Thankfully after the interval sanity is restored in the Second Act. Neidlinger and Hotter are, as one would expect, superb in their opening scene, striking sparks off each other both dramatically and musically. When Windgassen and Kuen return they too sound much more at ease. However the horn call (CD 3, track 2) suffers from considerable unsteadiness on sustained notes – which may be tape flutter. In the ensuing scene with Fafner Windgassen manages at various points to come out half a bar ahead and (twice) half a bar behind, the final time as he tastes the dragon’s blood. Kuen is no more satisfactory in the scene leading to his death; he avoids Gerhard Stolze’s caterwauling for Solti, but is no more accurate to the notes that Wagner has actually written. The unusually clear diction of Rita Streich as the Woodbird (luxury casting) cannot offset the generally sense of rhythmic sloppiness in this scene.

A similar moment of unease occurs during the opening bar of Act Three (CD 3, track 8), where the orchestra seem to take a couple of seconds to accelerate into Krauss’s driving tempo. The main problem with this crucial scene in the drama comes later. When Wotan asks Erda – Hotter and von Ilosvay both in good voice – to foresee what are his intentions, and she is unable to answer, Wagner screws up the dramatic tension with three notated beats of silence. These are additionally marked with a pause and the even more specific direction “Langes schweigen” (CD 3, end of track 10). Here Krauss allows no pause at all, and the sense of suspense and resolution is completely dissipated. Mind you, other sets compound the offence by even more unforgivably inserting a CD break at this point. In the later scenes the combination of Windgassen, Hotter and Varnay is pretty spectacular, although once again Windgassen displays a tendency to push ahead of the beat which actually infects Varnay as well at one point. He shows none of the signs of tiredness which can sometimes cause problems at the end of a long evening. We are told that 1953 was the first year in which he had sung Siegfried at Bayreuth. Although this pays dividends in terms of freshness of approach there is a penalty to be paid in his evident lack of familiarity with the difficult role; I shall return to this problem later.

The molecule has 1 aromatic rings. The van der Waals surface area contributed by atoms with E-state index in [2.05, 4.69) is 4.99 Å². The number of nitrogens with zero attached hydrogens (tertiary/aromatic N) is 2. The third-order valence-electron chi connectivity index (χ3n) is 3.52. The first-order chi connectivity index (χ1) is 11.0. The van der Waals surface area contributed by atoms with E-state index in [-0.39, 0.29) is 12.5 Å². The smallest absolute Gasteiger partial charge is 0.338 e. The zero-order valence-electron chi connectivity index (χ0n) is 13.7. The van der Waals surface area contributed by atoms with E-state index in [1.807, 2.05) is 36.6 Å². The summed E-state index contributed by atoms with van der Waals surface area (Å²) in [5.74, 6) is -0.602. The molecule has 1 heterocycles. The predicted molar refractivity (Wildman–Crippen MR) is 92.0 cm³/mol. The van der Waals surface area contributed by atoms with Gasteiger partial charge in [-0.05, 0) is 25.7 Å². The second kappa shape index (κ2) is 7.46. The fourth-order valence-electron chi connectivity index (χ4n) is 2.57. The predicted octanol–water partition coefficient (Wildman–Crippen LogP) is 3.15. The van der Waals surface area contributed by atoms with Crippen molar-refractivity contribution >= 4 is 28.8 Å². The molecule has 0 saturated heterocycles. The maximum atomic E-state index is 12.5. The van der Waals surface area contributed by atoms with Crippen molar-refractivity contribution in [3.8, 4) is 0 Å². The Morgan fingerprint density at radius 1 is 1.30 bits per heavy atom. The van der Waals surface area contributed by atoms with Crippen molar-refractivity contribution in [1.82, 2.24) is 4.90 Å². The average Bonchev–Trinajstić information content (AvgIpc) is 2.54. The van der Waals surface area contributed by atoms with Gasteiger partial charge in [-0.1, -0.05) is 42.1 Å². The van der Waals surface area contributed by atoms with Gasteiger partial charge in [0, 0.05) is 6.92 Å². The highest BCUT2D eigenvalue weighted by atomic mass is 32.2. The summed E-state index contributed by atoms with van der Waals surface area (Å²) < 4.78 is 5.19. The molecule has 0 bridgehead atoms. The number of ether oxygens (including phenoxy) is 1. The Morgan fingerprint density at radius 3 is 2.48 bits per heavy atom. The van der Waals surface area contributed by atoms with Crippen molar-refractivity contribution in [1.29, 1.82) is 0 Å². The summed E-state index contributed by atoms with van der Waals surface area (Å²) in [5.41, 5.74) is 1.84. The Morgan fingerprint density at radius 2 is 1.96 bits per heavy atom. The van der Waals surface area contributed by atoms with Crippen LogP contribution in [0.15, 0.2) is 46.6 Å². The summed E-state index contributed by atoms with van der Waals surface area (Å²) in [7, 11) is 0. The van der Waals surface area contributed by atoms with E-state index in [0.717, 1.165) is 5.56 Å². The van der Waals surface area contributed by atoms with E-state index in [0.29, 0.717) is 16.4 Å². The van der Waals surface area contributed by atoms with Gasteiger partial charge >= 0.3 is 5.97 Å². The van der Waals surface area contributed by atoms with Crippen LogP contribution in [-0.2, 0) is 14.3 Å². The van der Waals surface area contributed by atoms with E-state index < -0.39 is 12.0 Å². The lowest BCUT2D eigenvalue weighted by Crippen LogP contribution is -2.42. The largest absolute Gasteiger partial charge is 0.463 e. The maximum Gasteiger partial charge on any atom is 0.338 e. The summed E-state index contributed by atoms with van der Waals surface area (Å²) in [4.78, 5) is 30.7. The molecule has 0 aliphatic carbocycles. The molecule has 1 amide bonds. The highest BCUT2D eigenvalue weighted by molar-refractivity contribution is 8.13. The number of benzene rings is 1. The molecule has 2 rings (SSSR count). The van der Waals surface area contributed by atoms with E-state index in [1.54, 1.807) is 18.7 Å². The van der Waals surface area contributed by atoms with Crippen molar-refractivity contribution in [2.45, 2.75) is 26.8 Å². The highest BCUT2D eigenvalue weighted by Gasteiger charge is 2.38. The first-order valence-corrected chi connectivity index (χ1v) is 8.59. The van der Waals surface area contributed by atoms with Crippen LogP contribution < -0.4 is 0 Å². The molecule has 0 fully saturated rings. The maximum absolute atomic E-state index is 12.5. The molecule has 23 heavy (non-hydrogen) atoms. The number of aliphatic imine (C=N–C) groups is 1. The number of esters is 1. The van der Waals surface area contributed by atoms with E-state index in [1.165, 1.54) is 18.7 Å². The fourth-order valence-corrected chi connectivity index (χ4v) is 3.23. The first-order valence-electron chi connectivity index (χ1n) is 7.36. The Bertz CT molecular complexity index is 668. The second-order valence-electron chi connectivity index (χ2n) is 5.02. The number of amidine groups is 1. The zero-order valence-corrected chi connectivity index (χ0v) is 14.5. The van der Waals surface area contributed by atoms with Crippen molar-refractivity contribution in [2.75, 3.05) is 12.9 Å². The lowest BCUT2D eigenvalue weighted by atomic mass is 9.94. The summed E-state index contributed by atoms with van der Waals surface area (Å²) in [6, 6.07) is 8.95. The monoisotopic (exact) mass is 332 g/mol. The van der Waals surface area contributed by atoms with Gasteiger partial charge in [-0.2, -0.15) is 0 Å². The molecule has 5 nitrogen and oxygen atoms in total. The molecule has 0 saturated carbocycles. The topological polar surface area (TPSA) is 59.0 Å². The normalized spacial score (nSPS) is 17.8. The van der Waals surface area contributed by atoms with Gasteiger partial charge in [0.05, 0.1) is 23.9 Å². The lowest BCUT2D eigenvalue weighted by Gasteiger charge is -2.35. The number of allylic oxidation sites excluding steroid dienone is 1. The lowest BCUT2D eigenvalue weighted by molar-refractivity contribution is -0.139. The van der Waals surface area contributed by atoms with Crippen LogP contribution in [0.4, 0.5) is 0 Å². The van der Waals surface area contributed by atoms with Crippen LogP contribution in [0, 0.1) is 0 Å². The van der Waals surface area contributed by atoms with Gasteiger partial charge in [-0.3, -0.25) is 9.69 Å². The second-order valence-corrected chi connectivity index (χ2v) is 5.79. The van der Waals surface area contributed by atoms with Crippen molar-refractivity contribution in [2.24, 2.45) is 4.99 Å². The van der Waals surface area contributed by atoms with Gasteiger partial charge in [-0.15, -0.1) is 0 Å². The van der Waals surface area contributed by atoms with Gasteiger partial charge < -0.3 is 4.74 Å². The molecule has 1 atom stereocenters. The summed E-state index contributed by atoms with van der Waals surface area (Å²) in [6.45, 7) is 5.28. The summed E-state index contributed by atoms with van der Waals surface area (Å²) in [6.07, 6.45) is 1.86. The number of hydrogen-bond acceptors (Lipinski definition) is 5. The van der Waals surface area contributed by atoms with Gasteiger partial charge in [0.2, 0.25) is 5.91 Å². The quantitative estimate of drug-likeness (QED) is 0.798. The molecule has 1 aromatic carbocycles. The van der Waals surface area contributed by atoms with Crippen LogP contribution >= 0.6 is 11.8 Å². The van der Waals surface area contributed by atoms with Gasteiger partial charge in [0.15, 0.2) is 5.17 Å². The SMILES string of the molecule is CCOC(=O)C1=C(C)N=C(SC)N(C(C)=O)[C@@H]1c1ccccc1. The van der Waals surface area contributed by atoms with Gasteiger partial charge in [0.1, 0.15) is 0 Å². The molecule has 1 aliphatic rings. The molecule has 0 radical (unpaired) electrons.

In the opening of Götterdämmerung we are met with a very good trio of singers, with Regina Resnik not sounding at all mezzo-ish as the Third Norn. Windgassen, recovered from his exertions during Siegfried, is well matched with Varnay in their dawn duet. When we reach the Gibichung Hall we encounter Hermann Uhde as a properly heroic Gunther and the black-toned Greindl as his half-brother. Levine is very rude indeed about Natalie Hinsch-Gröndahl as Gutrune, describing her as “so awful that she only throws more light on how luminous the others are”. This contrasts with the view of William Youngren in Fanfare, who regarded her as “superb” although Paul Orgel in the same publication described her as a “weak link” and “unsteady”. This just goes to show how individual ears can hear things differently. On the other hand she is definitely not heard to best advantage in her scene with Siegfried in Act Two (CD 3, track 1), sounding at once blowsy and thin in tone.